Looking for tips on how to save water at home? From your kitchen to your bathroom, even the smallest changes can make a big difference. We’ve got loads of simple ways to save water, so let’s dive in… How much water do you use each day? We all know we need to turn off the taps while we’re brushing our teeth and washing the dishes, but using the kitchen sink and bathroom basin only accounts for 23% of the water we use. So, what happens to the other 76%? According to our research, we only drink around 2% of the water we use every day. Even our flowers drink more than us, with an average 4% used outside in the garden! It’s not surprising that flushing the toilet, running the bath and hopping in the shower use up the most water. So, where better to start with our water-saving advice than in the bathroom? 8 simple ways to save water in your bathroom 1. Take shorter showers Such a small thing can make a huge difference. On average, a shower uses 10 litres of water a minute. That means a 10-minute shower can use 100 litres of water. If a family of four reduced their shower time by just one minute, they could save £45 on metered water bills, up to £52 on energy bills and as much as 11,648 litres of water a year. Best of all, cutting your shower time down to four minutes won’t just save water – it’ll also give you a couple of extra minutes in bed in the morning... 2. Skip the shower from time to time In warmer weather, it can be tempting to hop in the shower multiple times of day just to cool down. If you know you’re a serial showerer, consider cutting down to only one shower a day. If you’re struggling in the heat, why not fill a spray bottle with water and spritz it over your face and body for a quick cool down? It’ll use way less water, and it’ll be like walking through a cloud! 3. If it’s yellow, let it mellow This one may not be for everybody, but you could help to save water by flushing the loo less often. After all, there’s no law that you need to flush every single time. Each flush of an older lever-handle loo uses nine litres of water, while a push-button dual-flush uses three to six litres every flush. If the thought of not flushing makes you cringe, why not install one of our free save-a-flush devices instead? It could help you conserve one whole litre every single time you flush. 4. Turn off the tap while you brush your teeth Even though we all know we should do this, it can be surprisingly hard to get in the habit of turning off the tap every day, especially if you’re manically running around trying to get the kids ready for school. But a running tap can use six litres of water a minute, so this really is a simple and surprisingly effective way to save water at home. You can also turn off the tap while you’re washing your hands, washing your face or shaving. The couple of hundreds of litres saved a week will make a big difference! 5. Fix leaky loos A single leaky loo can waste an average of around 400 litres of water a day, which is the equivalent of five full bathtubs. If you’re on a metered bill, that could cost you as much as £300 a year. Worried you might have one? Find out how to fix your leaky loo now. 6. Fix dripping taps While you’re checking for leaky loos, check for dripping taps too! A single dripping tap can waste more than 60 litres of water a week. That’s the same as 39 bathtubs of water a year. Need help fixing a dripping tap? Check out our list of approved plumbers to get it sorted ASAP. 7. Pop a bucket in your shower Do you ever run the shower for a minute until it’s warm enough to get in? We understand why, especially when it’s cold outside and the thought of freezing water makes you want to cry. But all that lovely water shouldn’t go to waste! One simple way to save water is to pop a bucket in your shower, catching the flow as it falls. You can then use this bucket of water for almost anything, like washing your car or watering your plants. 8. Put the plug in We know how important it is to get the temperature of your bath *just right*, but we recommend putting your plug in before you start testing the temperature. That way, you won’t waste a drop. Don’t forget to keep on top of the temperature while you wait for your bath to fill. Then you won’t need to add extra hot or cold water right at the end – or even worse, let some water out to top it straight back up… 8 simple ways to save water in your kitchen 1. Fully load your dishwasher and washing machine If you pop the dishwasher on half empty, you’ll use the same amount of water and energy you would have if you’d filled it to the brim. Why not wait until it’s full and save yourself the hassle? You can also do the same thing with your washing machine. Top tip – if you’re planning to replace either appliance soon, check to see if your new one has a water label or a Waterwise Recommended Checkmark. These models can help you to save water well as energy and money. 2. Keep cold water in your fridge There’s nothing more refreshing than a cold glass of water. Instead of running the tap until it turns cold, just fill a reusable bottle or jug of water and pop it in your fridge. 3. Use a washing-up bowl Hands up if you hate washing up! If you leave the tap running for 10 minutes, you’ll probably use around 60 litres of water – way more than you’d need to fill a standard size washing-up bowl. To save yourself time as well as water, why not leave things like pots and pans to soak? This will help to lift stubborn traces of food without you needing to scrub them for so long under the tap. 4. Don’t fill the kettle to the brim Overfilling the kettle may not seem like a big deal, but don’t forget you’ll also use unnecessary electricity to heat the extra water up. Try to only fill the kettle with the amount of water you need for your cuppa – you can make one for your other half too, if you’re feeling generous 😉 5. Use the right size pots and pans This is such a simple way to help save water in daily life. Instead of just grabbing the saucepan closest to hand, think carefully about the size and how much water you really need. Only boiling a couple of eggs, for example? Go for the smallest pan you have. 6. Save leftover cooking water Whenever you cook pasta, steam your veggies or boil rice, don’t let the leftover water go to waste. Just pop the pan on the side, let the water cool down and then use it to feed your plants. The water will be packed full of helpful nutrients, which your plants with love! 7. Spot clean your floors Every now and then, you’re going to want to do a deep clean of your kitchen. But for minor spills, leave the mop and bucket in the cupboard and reach for a damp cloth instead. Spot cleaning your floors can help to save around 13.5 litres (a standard bucket size of water) each time. 8. Fit free water-saving devices Our free water-saving devices can help you save water, money and energy in the kitchen. Fit a swivel tap and you could save as much as one litre per minute, totalling approximately 2,900 litres a year. They’re super easy to install and won’t affect the performance of your tap. Find out more about our free water-saving devices now. 3 simple ways to save water everywhere else 1. Skip the car wash This one gives you a nice excuse to put your feet up! We all love it when our car gleams, but it doesn’t have to shine brighter than a diamond all the time. If you’re washing your car every weekend, why not cut down to washing it once a month or once every couple of months? If you’re on a metered bill, you’ll save money, too. 2. Go green in the garden Whether it’s recycling rainwater, planting more trees or turning off the hose, there’s loads you can do to be more sustainable in the garden. Your plants and lawn don’t actually need drinking quality water, so capturing rain with a water butt is a great saver. Find out how to save water in your garden now. 3. Keep an eye on your bill Smart meters can help you to track how much water you use. If you have one, take the time to look for any unusual spikes in your water use. If your bill seems unusually expensive, you may have a leak. Don’t have a smart meter yet? We’re slowly rolling them out across our region to put customers like you in control of your bill and make it much easier for you to save. If you’re still not convinced, take a look at our water-saving calculator to discover how a water meter could save you water, energy and money. Ready to start saving water at home? As our population keeps growing and our weather becomes more unpredictable, changing our habits will become more important than ever. It doesn’t have to affect your daily routine – simple changes can make a huge difference. After a few weeks, we reckon you’ll make habits for life. In the short term, you’ll save money on your water and energy bills. In the long term, you’ll help to protect our water supply and planet for future generations to come. Got any more water-saving tips for us? Let us know in the comments!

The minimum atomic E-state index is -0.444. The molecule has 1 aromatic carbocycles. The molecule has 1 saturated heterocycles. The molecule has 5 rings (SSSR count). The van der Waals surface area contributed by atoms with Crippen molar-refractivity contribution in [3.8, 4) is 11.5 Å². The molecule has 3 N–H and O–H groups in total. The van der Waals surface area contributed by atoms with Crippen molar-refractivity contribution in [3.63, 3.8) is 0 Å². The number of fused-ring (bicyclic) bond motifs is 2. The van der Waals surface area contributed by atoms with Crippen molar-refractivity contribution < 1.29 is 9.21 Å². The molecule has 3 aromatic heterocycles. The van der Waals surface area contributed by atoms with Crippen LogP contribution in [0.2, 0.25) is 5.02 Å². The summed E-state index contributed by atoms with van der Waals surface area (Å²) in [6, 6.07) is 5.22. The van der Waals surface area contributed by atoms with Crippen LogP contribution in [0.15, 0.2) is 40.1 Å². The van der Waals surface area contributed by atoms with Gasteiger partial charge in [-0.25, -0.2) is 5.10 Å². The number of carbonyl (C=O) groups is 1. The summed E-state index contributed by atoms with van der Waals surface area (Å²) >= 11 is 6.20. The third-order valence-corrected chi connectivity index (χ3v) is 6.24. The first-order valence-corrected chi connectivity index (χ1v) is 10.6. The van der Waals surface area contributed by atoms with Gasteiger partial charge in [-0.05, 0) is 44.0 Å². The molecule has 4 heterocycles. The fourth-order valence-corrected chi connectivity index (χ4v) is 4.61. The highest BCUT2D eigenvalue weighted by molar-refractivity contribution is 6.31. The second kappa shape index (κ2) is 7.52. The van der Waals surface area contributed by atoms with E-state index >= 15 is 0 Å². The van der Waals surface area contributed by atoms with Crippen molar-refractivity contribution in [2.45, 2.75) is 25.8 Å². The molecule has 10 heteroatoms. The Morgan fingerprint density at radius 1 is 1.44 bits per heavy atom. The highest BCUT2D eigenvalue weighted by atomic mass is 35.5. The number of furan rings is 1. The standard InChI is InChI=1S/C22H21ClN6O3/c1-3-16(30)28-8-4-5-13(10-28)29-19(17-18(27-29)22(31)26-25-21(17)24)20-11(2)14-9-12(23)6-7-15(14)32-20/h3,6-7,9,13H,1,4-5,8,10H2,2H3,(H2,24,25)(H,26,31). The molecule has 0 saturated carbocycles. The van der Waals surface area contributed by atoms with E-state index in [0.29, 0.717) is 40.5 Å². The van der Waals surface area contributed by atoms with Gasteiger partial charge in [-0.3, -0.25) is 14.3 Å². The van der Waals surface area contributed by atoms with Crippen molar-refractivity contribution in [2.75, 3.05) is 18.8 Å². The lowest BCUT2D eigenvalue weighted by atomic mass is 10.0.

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Saving water in your garden doesn’t mean that your plants need to suffer. In fact, you may find that your garden blooms better than ever if you design it with saving water in mind.